Flying every sortie

    The remote-control drones in Djibouti are flown, via satellite link, by pilots 8,000 miles away in the United States, sitting at consoles in air-conditioned quarters at Creech Air Force Base in Nevada and Cannon Air Force Base in New Mexico.

    At Camp Lemonnier, conditions are much less pleasant for the Air Force ground crews that launch, recover and fix the drones.

    In late 2010, after military cargo planes transported the fleet of eight Predators to Djibouti, airmen from the 60th Air Force Expeditionary Reconnaissance Squadron unpacked the drones from their crates and assembled them.

    Soon after, without warning, a microburst storm with 80-mph winds struck the camp.

    The 87-member squadron scrambled to secure the Predators and other exposed aircraft. They managed to save more than half of the “high-value, Remotely Piloted Aircraft assets from destruction, and most importantly, prevented injury and any loss of life,” according to a brief account published in Combat Edge, an Air Force safety magazine.

    Even normal weather conditions could be brutal, with summertime temperatures reaching 120 degrees on top of 80 percent humidity.

    “Our war reserve air conditioners literally short-circuited in the vain attempt to cool the tents in which we worked,” recalled Lt. Col. Thomas McCurley, the squadron commander. “Our small group of security forces personnel guarded the compound, flight line and other allied assets at posts exposed to the elements with no air conditioning at all.”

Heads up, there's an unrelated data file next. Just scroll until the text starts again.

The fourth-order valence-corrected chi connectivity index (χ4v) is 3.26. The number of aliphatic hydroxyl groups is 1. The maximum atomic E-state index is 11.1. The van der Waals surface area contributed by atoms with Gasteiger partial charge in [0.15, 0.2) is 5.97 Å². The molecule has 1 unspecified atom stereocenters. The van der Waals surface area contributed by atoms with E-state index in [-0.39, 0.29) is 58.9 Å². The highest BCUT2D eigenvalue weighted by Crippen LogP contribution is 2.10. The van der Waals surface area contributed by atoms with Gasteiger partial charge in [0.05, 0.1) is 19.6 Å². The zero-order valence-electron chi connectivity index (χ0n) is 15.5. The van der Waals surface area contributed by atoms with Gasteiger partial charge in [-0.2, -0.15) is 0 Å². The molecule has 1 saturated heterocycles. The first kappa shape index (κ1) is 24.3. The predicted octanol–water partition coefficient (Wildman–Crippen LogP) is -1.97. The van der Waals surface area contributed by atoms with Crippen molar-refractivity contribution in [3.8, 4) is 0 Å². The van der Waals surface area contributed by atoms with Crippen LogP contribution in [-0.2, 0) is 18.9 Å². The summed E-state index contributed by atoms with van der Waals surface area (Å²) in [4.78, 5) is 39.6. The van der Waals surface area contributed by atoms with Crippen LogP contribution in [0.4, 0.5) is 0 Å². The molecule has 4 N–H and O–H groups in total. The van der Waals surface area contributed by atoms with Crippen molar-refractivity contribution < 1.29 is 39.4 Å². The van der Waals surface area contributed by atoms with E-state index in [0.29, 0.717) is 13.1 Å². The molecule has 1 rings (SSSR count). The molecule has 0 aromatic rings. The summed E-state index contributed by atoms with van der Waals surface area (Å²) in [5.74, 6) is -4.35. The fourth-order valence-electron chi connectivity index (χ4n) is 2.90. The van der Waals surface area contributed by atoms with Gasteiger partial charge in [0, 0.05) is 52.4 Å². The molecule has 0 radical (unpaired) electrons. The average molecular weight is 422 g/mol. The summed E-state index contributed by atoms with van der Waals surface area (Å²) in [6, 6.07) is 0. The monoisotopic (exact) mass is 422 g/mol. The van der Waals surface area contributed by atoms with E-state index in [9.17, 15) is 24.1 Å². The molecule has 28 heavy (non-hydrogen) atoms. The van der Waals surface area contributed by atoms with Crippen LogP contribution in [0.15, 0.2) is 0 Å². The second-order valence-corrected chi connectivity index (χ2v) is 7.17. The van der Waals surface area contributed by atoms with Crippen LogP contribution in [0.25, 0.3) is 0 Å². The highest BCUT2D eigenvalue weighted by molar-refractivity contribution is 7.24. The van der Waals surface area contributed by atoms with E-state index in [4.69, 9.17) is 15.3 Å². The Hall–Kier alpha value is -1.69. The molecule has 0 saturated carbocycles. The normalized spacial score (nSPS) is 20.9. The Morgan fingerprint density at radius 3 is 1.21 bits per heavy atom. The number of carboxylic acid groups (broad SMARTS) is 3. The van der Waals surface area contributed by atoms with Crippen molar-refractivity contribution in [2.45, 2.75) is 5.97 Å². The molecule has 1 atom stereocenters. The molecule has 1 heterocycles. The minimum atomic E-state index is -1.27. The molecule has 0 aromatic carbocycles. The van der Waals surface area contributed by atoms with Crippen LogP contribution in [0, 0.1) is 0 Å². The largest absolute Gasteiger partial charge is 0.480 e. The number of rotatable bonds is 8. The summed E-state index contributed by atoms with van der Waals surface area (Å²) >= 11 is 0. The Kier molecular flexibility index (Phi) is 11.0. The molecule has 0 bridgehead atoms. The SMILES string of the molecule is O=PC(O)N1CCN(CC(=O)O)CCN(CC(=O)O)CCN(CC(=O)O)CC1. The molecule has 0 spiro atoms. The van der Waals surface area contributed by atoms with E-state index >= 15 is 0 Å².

McCurley’s rare public account of the squadron’s activities came in June, when the Air Force awarded him a Bronze Star. At the ceremony, he avoided any explicit mention of the Predators or Camp Lemonnier. But his narrative matched what is known about the squadron’s deployment to Djibouti.

    “Our greatest accomplishment was that we flew every single sortie the Air Force asked us to fly, despite the challenges we encountered,” he said. “We were an integral part in taking down some very important targets, which means a lot to me.”

    He did not mention it, but the unit had gotten into the spirit of its mission by designing a uniform patch emblazoned with a skull, crossbones and a suitable nickname: “East Africa Air Pirates.”

    The Air Force denied a request from The Post to interview McCurley.

    Increased traffic

    The frequency of U.S. military flights from Djibouti has soared, overwhelming air-traffic controllers and making the skies more dangerous.

    The number of takeoffs and landings each month has more than doubled, reaching a peak of 1,666 in July compared with a monthly average of 768 two years ago, according to air-traffic statistics disclosed in Defense Department contracting documents.

    Drones now account for about 30 percent of daily U.S. military flight operations at Lemonnier, according to a Post analysis.

    The increased activity has meant more mishaps. Last year, drones were involved in “a string of near mid-air collisions” with NATO planes off the Horn of Africa, according to a brief safety alert published in Combat Edge magazine.

    Drones also pose an aviation risk next door in Somalia. Over the past year, remote-controlled aircraft have plunged into a refugee camp, flown perilously close to a fuel dump and almost collided with a large passenger plane over Mogadishu, the capital, according to a United Nations report.